It seems as though there are more examples of the second son, from Jesus’ “two sons” parable in today’s Gospel. How many of us are quick to say “yes, I will do the work of the Lord,” but have trouble following through? How many examples are there in the world of those who claim to be willing to go out into the Lord’s field, in order to impress others or advance whatever their desires are at that given moment, but they either forget or really have no intention to even go near the vineyard, let alone get their hands dirty.
The second son seems to get away with getting what he wants, a) He sounds like a true loyal and faithful son, b) he doesn’t have to argue with his father and c) gets what he wants, leisure time and no work. There are many who love to use this tactic to get what they want. How many examples are there of those, who when asked about their faith, they, like the second son, quickly respond, “yes sir,” in order to look good, avoid explaining themselves and not have to mess with the work of faith when they leave the scene? Careers are built on this method and it seems like it works, because so many get away with it. There seems to be very little desire to go out to the vineyard to see if these so called, reliable and faith filled children actually make it to the field let alone do anything if they ever get there. I mean, after all, they are so forceful, clear and confident when they announce their desire to do the work of the Father. With such boldness, who would doubt them, or scrutinize their work?
I suppose the father in the parable did go to the field to see who worked and who didn’t, to see who he can trust and who he couldn’t, to see who had honor and who didn’t. We to, should really follow through with those who use the same tactic as the second son. We should check up on those who claim that they promise to do the work of the Father and fail, especially those who claim things so boldly and confidently. How much work do they really do?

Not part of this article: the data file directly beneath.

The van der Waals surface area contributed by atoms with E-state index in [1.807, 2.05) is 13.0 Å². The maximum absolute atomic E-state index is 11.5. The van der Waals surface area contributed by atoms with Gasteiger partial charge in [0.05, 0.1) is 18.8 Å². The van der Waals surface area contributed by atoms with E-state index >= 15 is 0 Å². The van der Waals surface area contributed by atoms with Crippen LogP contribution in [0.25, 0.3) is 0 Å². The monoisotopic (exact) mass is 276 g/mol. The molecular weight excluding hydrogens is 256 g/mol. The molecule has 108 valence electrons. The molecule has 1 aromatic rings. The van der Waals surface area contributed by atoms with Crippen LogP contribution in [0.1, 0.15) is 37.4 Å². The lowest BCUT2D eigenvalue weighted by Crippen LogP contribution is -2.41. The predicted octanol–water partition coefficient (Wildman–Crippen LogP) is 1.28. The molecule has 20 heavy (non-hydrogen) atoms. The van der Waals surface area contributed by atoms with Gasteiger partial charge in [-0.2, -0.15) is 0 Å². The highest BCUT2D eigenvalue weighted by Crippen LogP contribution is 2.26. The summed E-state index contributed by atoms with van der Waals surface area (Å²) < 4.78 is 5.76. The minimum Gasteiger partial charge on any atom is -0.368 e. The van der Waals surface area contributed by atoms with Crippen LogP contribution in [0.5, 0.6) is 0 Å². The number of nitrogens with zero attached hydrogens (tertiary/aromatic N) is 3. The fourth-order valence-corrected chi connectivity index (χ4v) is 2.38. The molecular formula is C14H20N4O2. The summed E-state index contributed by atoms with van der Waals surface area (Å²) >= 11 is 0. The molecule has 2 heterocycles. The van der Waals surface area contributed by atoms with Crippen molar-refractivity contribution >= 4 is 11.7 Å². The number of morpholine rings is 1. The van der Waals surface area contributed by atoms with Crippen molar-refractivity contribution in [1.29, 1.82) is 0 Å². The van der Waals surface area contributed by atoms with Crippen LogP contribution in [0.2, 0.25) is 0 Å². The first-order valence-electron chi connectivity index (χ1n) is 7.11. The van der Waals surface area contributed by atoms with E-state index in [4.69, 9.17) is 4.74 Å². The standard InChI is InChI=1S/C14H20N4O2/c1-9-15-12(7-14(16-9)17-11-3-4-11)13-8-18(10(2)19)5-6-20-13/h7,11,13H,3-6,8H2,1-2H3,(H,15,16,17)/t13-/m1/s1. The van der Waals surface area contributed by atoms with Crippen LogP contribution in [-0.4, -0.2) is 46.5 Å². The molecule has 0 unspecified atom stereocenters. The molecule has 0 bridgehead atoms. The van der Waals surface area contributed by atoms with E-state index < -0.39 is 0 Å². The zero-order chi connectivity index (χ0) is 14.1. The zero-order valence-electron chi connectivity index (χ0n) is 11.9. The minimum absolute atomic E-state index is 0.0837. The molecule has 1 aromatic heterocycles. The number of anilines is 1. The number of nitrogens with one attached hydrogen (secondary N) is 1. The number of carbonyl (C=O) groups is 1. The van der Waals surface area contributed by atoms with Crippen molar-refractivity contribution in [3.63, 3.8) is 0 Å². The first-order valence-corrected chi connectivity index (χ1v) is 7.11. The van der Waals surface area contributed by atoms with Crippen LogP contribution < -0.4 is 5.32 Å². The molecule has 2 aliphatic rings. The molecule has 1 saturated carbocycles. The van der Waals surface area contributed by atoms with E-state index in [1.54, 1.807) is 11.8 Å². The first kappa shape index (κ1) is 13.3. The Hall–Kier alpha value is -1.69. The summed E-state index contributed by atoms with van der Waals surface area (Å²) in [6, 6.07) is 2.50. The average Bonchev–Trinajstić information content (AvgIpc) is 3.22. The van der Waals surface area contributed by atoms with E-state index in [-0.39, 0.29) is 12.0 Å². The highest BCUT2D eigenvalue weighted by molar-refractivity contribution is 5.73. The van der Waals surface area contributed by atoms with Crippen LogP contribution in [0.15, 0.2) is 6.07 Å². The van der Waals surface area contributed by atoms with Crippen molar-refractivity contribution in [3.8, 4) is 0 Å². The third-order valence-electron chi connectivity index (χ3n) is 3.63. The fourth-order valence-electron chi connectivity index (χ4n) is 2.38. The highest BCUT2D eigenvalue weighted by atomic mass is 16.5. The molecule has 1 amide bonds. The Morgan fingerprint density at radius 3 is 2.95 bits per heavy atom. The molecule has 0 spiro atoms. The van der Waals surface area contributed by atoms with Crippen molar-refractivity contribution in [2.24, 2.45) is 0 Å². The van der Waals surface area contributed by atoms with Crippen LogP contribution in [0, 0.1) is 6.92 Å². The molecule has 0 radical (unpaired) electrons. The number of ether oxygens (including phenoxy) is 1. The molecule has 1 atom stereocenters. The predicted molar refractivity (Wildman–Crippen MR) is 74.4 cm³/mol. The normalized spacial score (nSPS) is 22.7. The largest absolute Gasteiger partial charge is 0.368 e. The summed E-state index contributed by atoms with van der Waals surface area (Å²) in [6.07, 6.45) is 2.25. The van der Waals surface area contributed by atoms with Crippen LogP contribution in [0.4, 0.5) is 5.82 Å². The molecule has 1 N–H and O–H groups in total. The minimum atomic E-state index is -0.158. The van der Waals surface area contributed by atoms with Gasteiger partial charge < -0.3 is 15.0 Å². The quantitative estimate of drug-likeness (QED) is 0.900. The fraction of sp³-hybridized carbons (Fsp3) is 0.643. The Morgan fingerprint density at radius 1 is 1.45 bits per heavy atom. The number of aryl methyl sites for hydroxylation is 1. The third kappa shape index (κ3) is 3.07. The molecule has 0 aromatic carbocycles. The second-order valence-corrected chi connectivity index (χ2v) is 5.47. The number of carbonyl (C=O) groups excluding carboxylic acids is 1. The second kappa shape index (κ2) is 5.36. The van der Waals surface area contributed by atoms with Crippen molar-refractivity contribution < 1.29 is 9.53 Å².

Of course, there’s that annoying first son, who complains about having to work, yet drags himself to do exactly what his father asks. There are not as many of these sons around and when we encounter them, often we wish they would just be quiet and go away. We rarely follow up with them either, to see just how much work they do in the vineyard. We miss out or ignore all the work these, sometimes annoying ones really do for the Father. We are too often drawn to those who loudly, boldly and confidently claim to be willing to go into the Father’s vineyard and work, but never do. We are less enamored with the less polished, verbose and cocky others, who really do work for the Father Sometimes it is the shrill, annoying and angry voices who really are the loyal and faithful ones, who actually do the work of the Lord rather than the loud and declarative ones.
Rev. James Kirby